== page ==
W3C home > Mailing lists > Public > www-style@w3.org > June 1999

RE: CSS vs XSL, what is going on

From: Matthew Lye <mlye@trentu.ca>
Date: Thu, 10 Jun 1999 12:27:43 -0400
Message-Id: <199906101627.MAA23589@eniac.idirect.ca>
To: "W3C style list" <www-style@w3.org>
At 02:30 PM 6/10/99 +0200, Barry van Oven wrote:
>Micheal, if you want to stir up the pot or invoke a flame war, please do so
>elsewhere. I assume the majority of this list's followers either have been
>following XML.com directly or have heard about it from other sources. There
>is no need to bring up this discussion again, other than you trying to
>garner support for your cause.
>
>So, please, stop doing it!

To which, Benjamin Hardcastle added:

>Yeah, didn't seem to be particularly relevant anyway. Looks like a personal
>email.

I subscribe to the www-style list to keep an eye on things, rather than 
out of professional interest.  I have no particular stakes in the debate 
that Mr. Leventhael is writing about.  To put my rather whimsical heart 
on my sleeve:  I'd rather read a closely formatted document than a 
loosely formatted one;  I think the current concept of font royalties is 
archaic - an issue that would seem inherent in any font specifying 
language;  and I'd rather see documents that utilize the preexisting 
interactivity of common OS aspects, rather than either somewhat limited 
(to the point of jury-rigged) frame and form solutions, or individually 
written, individually buggy Java scripts or applets (sure, Java is great 
for removing needless workload from the server...  but in common usage, 
especially pertaining to I/O, it seems to always boil down to a kludge at 
the bottom of the pot).  These faint convictions would seem to put me all 
over the board...  but I outline them merely to emphasize the marginality 
of my involvement in style language debates.

However, I have pretty strong opinions about conversation and etiquette, 
and I'd like to convey my concern with Mr. van Owen's and Mr. 
Hardcastle's replies.

Taken at face value, Mr van Owen's concern regarding redundancy is 
misplaced - I had not been following the xml.com discussion, and was 
quite happy to read Mr. Leventhael's entire post.  I am not in much of a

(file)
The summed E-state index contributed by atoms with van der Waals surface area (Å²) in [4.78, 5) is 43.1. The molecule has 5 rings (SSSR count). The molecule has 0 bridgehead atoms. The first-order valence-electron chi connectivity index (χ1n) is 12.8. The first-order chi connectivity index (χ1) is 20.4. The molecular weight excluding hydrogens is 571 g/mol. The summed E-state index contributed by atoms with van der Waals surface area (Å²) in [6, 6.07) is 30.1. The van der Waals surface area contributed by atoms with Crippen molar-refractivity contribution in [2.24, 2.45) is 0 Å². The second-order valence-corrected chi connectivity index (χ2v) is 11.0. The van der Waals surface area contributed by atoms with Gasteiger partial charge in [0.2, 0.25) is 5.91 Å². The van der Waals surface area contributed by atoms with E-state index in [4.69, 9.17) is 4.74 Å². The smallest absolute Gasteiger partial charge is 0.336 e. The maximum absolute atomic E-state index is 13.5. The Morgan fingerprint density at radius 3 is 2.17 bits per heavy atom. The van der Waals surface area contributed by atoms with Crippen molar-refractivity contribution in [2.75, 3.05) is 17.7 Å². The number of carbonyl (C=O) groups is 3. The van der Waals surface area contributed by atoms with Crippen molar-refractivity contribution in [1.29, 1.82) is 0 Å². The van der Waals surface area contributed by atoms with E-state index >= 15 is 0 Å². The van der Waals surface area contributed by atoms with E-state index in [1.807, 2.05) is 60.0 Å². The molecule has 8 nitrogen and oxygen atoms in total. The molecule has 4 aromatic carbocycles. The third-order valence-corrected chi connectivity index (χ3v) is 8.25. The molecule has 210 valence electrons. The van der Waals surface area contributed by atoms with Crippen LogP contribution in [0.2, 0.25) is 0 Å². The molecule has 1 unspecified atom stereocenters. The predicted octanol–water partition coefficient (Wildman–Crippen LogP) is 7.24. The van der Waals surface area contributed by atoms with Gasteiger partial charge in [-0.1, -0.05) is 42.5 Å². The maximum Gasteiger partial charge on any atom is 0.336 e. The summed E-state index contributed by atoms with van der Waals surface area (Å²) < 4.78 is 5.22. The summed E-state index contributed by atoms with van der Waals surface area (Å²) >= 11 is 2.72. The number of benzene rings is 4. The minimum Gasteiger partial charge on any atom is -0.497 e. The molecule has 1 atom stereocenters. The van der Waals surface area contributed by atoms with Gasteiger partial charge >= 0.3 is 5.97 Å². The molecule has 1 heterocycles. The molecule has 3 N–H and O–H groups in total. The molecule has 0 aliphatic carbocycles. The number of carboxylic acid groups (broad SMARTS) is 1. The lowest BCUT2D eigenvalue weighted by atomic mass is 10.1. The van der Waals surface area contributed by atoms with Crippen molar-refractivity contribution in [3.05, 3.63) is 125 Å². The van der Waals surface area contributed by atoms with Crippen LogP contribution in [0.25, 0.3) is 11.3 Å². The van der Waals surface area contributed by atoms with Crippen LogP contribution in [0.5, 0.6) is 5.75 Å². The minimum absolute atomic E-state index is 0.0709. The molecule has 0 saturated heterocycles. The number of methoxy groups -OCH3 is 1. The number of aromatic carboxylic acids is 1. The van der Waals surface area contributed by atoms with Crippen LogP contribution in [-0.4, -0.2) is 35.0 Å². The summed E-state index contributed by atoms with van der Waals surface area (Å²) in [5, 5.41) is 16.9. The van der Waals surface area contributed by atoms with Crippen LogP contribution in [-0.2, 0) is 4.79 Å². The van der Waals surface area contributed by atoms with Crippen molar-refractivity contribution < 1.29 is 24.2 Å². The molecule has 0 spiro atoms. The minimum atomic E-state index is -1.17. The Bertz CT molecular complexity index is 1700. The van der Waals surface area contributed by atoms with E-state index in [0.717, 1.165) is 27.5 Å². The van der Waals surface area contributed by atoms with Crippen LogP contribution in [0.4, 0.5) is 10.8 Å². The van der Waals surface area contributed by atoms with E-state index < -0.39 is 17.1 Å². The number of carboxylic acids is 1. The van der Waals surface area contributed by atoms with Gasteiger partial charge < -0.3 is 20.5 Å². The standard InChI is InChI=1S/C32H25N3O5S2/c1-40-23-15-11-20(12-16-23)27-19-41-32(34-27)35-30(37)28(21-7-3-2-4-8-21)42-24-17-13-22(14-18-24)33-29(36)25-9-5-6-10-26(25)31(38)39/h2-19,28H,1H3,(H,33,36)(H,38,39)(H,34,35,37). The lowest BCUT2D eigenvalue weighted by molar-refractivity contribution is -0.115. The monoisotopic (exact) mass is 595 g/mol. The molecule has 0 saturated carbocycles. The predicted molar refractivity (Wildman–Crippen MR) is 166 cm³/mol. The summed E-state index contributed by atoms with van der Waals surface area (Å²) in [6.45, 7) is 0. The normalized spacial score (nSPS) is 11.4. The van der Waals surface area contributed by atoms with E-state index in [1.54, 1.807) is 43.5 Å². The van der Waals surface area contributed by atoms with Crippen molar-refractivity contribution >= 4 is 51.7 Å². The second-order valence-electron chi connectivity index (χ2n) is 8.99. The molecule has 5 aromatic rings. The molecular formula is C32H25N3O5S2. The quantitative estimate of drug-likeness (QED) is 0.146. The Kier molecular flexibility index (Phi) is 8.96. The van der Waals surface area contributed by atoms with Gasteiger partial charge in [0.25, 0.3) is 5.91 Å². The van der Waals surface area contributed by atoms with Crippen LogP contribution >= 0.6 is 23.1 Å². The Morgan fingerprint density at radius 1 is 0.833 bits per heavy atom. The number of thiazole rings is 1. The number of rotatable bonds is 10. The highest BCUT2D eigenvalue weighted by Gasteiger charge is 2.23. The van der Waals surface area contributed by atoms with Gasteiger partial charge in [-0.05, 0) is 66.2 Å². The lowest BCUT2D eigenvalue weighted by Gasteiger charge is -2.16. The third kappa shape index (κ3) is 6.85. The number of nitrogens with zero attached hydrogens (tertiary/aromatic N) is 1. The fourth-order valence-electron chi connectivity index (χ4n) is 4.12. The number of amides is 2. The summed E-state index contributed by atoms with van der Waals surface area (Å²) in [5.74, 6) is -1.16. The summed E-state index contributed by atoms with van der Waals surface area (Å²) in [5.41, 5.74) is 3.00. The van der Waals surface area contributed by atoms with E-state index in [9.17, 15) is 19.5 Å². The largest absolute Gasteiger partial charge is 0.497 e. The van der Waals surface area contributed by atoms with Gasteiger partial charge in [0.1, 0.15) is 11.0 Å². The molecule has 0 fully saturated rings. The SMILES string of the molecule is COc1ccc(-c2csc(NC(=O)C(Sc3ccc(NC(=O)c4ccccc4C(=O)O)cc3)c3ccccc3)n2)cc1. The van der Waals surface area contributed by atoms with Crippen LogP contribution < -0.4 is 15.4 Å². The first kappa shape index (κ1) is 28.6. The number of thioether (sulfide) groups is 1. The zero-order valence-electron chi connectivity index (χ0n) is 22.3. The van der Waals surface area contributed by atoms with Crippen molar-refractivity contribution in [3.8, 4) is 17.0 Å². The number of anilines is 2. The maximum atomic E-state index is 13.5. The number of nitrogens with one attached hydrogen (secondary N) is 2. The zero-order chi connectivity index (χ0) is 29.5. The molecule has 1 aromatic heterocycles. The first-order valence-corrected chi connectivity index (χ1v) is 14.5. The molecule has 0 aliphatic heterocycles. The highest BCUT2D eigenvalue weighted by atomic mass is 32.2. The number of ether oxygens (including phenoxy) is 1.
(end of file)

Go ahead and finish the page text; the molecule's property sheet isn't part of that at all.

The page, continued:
position to judge the inflammatory potential of the post, but Mr 
Leventhael's words did not seem to include any personal attacks, and 
regardless, the best way to deal with attempts to start a flame war is 
always to ignore them and to leave it to the moderators of the forum to 
react.  Regarding Mr. Hardcastle's reply, a literal reader would have to 
assume that Mr. Hardcastle was exceptionally inattentive today, as Mr. 
Leventhael's post contains no indication that it is a personal e-mail;  
in fact, it would seem intended as a public document.  This is fine.  
People have - respectively - the right to have concerns, and the right to 
make incorrect assumptions.

However, taken together as an attempt to characterize the original post 
and to form or represent the opinions of the list, I find these replies 
objectionable.  Firstly, Mr. van Owen's imperative declaration to Mr. 
Leventhael that he must stop discussing such things on the list would 
seem to be a false assumption of prerogative, whether he is speaking as 
the voice of the list moderators or the voice of the populace as a whole. 
 Secondly, the reasoning behind his demand is flawed - Mr Leventhael 
could hardly 'garner support' if everyone was already familiar with and 
positioned on the issue - and would seem to characterize the post as 
propagandistic.  Regarding Mr. Hardcastle's reply, I can only hope he was 
confused, or has subsequently regretted it, because otherwise - unless I 
am confused myself - it seems like an intentionally false statement, 
which would presumably serve to signal Mr. Hardcastle's regard for Mr. 
Leventhael.

I have never addressed this list, nor would have done so, but that I felt 
Mr. van Owen and Mr. Hardcastle implied my accord - as the abstract 
auditor - with their responses to what Mr. Leventhael has written.

from the peanut gallery,
Matt Lye
Received on Thursday, 10 June 1999 12:27:36 GMT

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